Atlantis set to land Wednesday morning at 08:48 EDT.

By Phil Plait | May 25, 2010 12:00 pm

atlantis_issThe Space Shuttle Atlantis is due to land — for the last time — at Kennedy Space Center on Wednesday morning at 08:48 Eastern time (12:48 UT). If she gets waved off, the next landing opportunity is at 10:22 EDT (14:22 UT). If that doesn’t happen, it’ll be Thursday at 09:13 and 10:48 (and more chances on Friday if needed as well).

This is it for Atlantis. It’ll be fixed up and kept active in case it’s needed for a rescue mission for Discovery in September, but if not, that’s the last flight. You can watch the landing live on NASA TV, follow NASA on Twitter, and get more info at the NASA shuttle website.

Image credit: NASA

MORE ABOUT: Atlantis, Space Shuttle

Comments (19)

  1. Adam English

    I’m only 21 so I am not old enough to remember the older missions, and I’m not educated enough in the other types of vehicles we can use but this is a bit sad. I have always pictured the shuttle as the symbol of NASA and space exploration.

  2. Tom

    There are no other types of vehicles to use. Once the shuttle is done, we are Soyuz hitch-hikers.
    I’ve always considered the Saturn V the symbol of NASA exploration. That ship went somewhere.
    Not that I don’t like the shuttle, but it’s just wrong not to have a replacement. :-(

  3. Mchl

    Don’t be so gloomy Tom. Hopefully Falcon 9 will successfully launch the day after tomorrow, and Dragon proves it’s worth. USA/NASA might have quite sweet space vehicle really soon.

    I am aware, that neither Falcon nor Dragon are human rated at this time, and several months of development are required for that, but I’am convinced SpaceX can do this. Now, if only they actually Launch the damn thing… they’ve been postponing it so many times now… 😉

  4. Adam English

    Well aren’t we letting independent companies foot the costs of R&D of new vehicles so we can use more of the budget for actual science in space? I think Phil had said at one point we are going to have to rely on someone else anyway since it takes so long to develop a new space vehicle. I guess we had the Ares rocket but that wasn’t a solution that would work. I don’t really know much about why these other options aren’t good enough. I personally thought the space shuttle was doing a good job, but I’m no rocket scientist :)

  5. gK

    What does landing/take off opportunities depend on? Im sure weather is a huge factor but what other factors dictate?

  6. DrFlimmer

    I’m all for a flawless mission, but in this case, I’d like to see a wave-off tomorrow and a landing on Thursday. The quite selfish reason is that I cannot see her landing tomorrow!

    Btw: Phil, I think the backup for Discovery in September is now Endeavour and Atlantis serves as a backup for Endeavour in November (or next year). But I’m not definitely sure about it….

  7. mike burkhart

    I still remeber the frist Space Shuttle launch I was in 6th grade and I was dissapointed when the launch was scrubed 2 days. I want to get off topic hear.If you always wanted to be a Astronaut (who has’nt) and own a Nintendo DS system ,then you want to get the game Space Camp .You get to: train as an Astronaut,land on the Moon and man a Moon base,walk and drive on the Moon ,collect moonrocks,process them for ore,manufacture parts, talk with robots including your own personal robot,make reparies,look thro a telescope on the base, get information on the space program from computers, launch probes to Saturn, defend the base form meteors and aliens and visit the Apollo 11 landing site (take that Moon landing hoax beleavers) . This game is very fun and for all who have an intrest in space and there kids.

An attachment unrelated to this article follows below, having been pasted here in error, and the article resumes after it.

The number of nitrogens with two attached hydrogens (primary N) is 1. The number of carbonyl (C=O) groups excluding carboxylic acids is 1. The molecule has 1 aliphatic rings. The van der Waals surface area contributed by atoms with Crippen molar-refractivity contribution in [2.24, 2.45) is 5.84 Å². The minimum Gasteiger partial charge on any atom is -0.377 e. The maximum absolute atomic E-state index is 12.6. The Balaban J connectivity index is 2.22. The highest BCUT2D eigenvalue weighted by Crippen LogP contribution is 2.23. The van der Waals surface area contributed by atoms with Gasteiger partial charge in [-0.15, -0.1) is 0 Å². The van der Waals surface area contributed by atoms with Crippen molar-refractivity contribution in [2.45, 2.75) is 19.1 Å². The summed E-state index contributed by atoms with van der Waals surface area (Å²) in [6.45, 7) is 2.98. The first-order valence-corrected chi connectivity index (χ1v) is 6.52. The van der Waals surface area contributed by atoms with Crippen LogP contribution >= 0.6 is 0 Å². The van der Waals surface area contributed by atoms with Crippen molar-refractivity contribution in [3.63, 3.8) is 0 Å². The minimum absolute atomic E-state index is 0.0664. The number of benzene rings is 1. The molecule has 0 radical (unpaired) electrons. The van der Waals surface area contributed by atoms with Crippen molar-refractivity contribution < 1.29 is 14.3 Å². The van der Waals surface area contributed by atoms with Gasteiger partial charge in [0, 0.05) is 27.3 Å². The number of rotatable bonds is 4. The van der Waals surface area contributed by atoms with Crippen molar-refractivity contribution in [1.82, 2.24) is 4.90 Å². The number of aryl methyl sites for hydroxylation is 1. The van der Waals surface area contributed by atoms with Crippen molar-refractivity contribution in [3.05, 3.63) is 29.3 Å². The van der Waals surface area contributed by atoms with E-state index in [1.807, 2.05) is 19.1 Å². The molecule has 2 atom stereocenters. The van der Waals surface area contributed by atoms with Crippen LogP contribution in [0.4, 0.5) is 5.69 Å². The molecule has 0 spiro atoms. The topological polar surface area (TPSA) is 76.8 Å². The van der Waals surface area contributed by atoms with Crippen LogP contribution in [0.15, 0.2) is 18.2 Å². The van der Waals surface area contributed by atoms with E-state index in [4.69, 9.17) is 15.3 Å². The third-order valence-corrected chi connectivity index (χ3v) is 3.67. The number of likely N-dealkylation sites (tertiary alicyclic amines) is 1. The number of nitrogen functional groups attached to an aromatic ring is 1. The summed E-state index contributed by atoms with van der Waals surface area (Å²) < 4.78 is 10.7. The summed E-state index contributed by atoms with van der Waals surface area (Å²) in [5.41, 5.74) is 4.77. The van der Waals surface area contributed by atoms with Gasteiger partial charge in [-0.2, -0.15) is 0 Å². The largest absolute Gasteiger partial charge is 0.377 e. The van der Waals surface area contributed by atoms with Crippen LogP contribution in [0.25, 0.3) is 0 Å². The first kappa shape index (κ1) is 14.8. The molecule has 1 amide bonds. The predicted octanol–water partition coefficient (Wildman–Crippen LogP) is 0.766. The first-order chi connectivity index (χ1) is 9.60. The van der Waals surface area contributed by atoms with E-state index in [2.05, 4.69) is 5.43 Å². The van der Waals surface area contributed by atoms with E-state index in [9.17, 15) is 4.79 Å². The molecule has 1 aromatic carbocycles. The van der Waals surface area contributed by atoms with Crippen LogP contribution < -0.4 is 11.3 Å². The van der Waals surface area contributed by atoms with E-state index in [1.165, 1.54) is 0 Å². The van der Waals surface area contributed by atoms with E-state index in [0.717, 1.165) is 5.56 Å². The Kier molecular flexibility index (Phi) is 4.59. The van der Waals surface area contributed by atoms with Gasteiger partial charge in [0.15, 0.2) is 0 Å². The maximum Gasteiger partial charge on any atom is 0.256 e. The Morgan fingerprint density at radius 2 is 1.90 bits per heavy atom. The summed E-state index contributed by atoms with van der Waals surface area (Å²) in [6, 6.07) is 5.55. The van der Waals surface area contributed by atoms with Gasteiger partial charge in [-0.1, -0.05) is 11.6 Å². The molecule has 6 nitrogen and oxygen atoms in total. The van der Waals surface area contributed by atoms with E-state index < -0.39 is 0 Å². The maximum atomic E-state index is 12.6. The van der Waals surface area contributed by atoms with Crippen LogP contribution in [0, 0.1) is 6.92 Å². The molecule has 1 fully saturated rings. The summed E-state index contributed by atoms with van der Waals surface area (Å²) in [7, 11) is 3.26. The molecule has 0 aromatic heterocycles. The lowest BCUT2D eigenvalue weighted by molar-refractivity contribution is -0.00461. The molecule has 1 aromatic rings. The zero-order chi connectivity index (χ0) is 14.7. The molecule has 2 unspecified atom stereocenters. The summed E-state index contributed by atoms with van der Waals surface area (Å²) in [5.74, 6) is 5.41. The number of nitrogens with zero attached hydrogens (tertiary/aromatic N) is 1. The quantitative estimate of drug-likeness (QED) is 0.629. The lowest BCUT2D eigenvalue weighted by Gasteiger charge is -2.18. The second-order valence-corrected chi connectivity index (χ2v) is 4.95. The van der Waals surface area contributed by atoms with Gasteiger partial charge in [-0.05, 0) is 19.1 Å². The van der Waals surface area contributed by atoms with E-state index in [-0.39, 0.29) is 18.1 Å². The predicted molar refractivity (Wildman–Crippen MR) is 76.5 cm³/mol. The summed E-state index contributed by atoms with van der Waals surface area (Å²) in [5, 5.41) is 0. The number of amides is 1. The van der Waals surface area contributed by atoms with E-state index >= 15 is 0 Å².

8. #1 Adam:
    “The shuttle as the symbol of NASA and space exploration”?????????
    You may be too young to remember it, but haven’t you even heard of Apollo???!!!

  9. Messier Tidy Upper

    @ ^ Neil Haggath :

    Adam probably “heard” of Apollo in about the same way as the ancient Babylonians. :-(

    Apollo was glory of the past; the shuttle was the pride of the present – and we had many dreams for the future some key elements of which have now apparently been killed off by Obama’s stupidity.

    @ 3. Mchl : I *so* hope and wish you are right & Tom and I are wrong.

    I grew up with the space shuttle – the very first Columbia mission was the first spacecraft I ever saw launched* and I remember thinking how this revolutionary new reusable spaceplane was going to *be* the future. We had so many expectations and hopes – and a manned landing on Mars was just twenty years away or so – back in 1980~ish. Just as it still is now. Sigh.

    I used to think I’d see people (& not just robots) return to the Moon and land on Mars and other solar system bodies in my lifetime. But after Obama’s (first) space policy announcement I’m not so sure and really fear I won’t. And I hate him for that. So disappointing, so short-sighted, such a stupid waste. :-(

    Have a safe return, farewell and thankyou Atlantis.

    I for one will miss you and the Shuttle era.

    Even if, in hindsight, it failed to live up to expectations and has ended as a bit of a dead end as far as space progress goes.

    (The Shuttle has, of course, still been a marvellous success and a masterpiece of engineering in many ways – but it hasn’t quite made spaceflight routine or been the start of a whole series of other spaceplanes as the path to the future. It reminds a lot of concorde. Such wonderful technology, such a beautiful futuristsic vision, yet so little following in its wake.)